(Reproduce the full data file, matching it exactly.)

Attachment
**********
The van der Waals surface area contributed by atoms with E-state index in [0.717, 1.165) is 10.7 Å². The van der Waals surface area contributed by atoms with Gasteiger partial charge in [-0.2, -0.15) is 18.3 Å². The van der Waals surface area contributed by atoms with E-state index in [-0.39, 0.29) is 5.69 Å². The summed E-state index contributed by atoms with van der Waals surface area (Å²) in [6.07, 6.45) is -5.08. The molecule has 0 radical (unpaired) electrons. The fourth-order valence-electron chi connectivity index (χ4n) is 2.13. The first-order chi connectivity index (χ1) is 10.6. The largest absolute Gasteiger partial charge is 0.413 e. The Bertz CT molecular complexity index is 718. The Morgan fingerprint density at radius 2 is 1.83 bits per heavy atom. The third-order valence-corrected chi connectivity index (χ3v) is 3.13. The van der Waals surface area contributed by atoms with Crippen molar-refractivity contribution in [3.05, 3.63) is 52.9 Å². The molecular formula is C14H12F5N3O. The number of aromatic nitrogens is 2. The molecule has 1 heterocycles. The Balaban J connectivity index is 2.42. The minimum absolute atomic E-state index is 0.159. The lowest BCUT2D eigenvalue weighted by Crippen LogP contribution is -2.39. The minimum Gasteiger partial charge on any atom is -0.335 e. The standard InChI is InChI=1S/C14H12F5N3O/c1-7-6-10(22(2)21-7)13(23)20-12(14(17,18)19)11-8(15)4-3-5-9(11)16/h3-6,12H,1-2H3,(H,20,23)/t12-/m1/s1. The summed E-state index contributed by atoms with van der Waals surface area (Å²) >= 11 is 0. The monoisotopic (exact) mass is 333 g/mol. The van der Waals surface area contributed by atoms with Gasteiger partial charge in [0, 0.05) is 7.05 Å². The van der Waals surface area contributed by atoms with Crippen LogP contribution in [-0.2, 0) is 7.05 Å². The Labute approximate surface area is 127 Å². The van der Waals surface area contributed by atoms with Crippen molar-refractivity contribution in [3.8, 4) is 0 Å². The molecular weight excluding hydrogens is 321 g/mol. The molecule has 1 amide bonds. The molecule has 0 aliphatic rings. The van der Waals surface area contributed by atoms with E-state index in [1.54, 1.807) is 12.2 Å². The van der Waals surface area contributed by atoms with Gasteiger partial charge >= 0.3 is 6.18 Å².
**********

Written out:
The van der Waals surface area contributed by atoms with E-state index in [0.717, 1.165) is 10.7 Å². The van der Waals surface area contributed by atoms with Gasteiger partial charge in [-0.2, -0.15) is 18.3 Å². The van der Waals surface area contributed by atoms with E-state index in [-0.39, 0.29) is 5.69 Å². The summed E-state index contributed by atoms with van der Waals surface area (Å²) in [6.07, 6.45) is -5.08. The molecule has 0 radical (unpaired) electrons. The fourth-order valence-electron chi connectivity index (χ4n) is 2.13. The first-order chi connectivity index (χ1) is 10.6. The largest absolute Gasteiger partial charge is 0.413 e. The Bertz CT molecular complexity index is 718. The Morgan fingerprint density at radius 2 is 1.83 bits per heavy atom. The third-order valence-corrected chi connectivity index (χ3v) is 3.13. The van der Waals surface area contributed by atoms with Crippen molar-refractivity contribution in [3.05, 3.63) is 52.9 Å². The molecular formula is C14H12F5N3O. The number of aromatic nitrogens is 2. The molecule has 1 heterocycles. The Balaban J connectivity index is 2.42. The minimum absolute atomic E-state index is 0.159. The lowest BCUT2D eigenvalue weighted by Crippen LogP contribution is -2.39. The minimum Gasteiger partial charge on any atom is -0.335 e. The standard InChI is InChI=1S/C14H12F5N3O/c1-7-6-10(22(2)21-7)13(23)20-12(14(17,18)19)11-8(15)4-3-5-9(11)16/h3-6,12H,1-2H3,(H,20,23)/t12-/m1/s1. The summed E-state index contributed by atoms with van der Waals surface area (Å²) >= 11 is 0. The monoisotopic (exact) mass is 333 g/mol. The van der Waals surface area contributed by atoms with Gasteiger partial charge in [0, 0.05) is 7.05 Å². The van der Waals surface area contributed by atoms with Crippen LogP contribution in [-0.2, 0) is 7.05 Å². The Labute approximate surface area is 127 Å². The van der Waals surface area contributed by atoms with Crippen molar-refractivity contribution in [3.8, 4) is 0 Å². The molecular weight excluding hydrogens is 321 g/mol. The molecule has 1 amide bonds. The molecule has 0 aliphatic rings. The van der Waals surface area contributed by atoms with E-state index in [1.54, 1.807) is 12.2 Å². The van der Waals surface area contributed by atoms with Gasteiger partial charge >= 0.3 is 6.18 Å².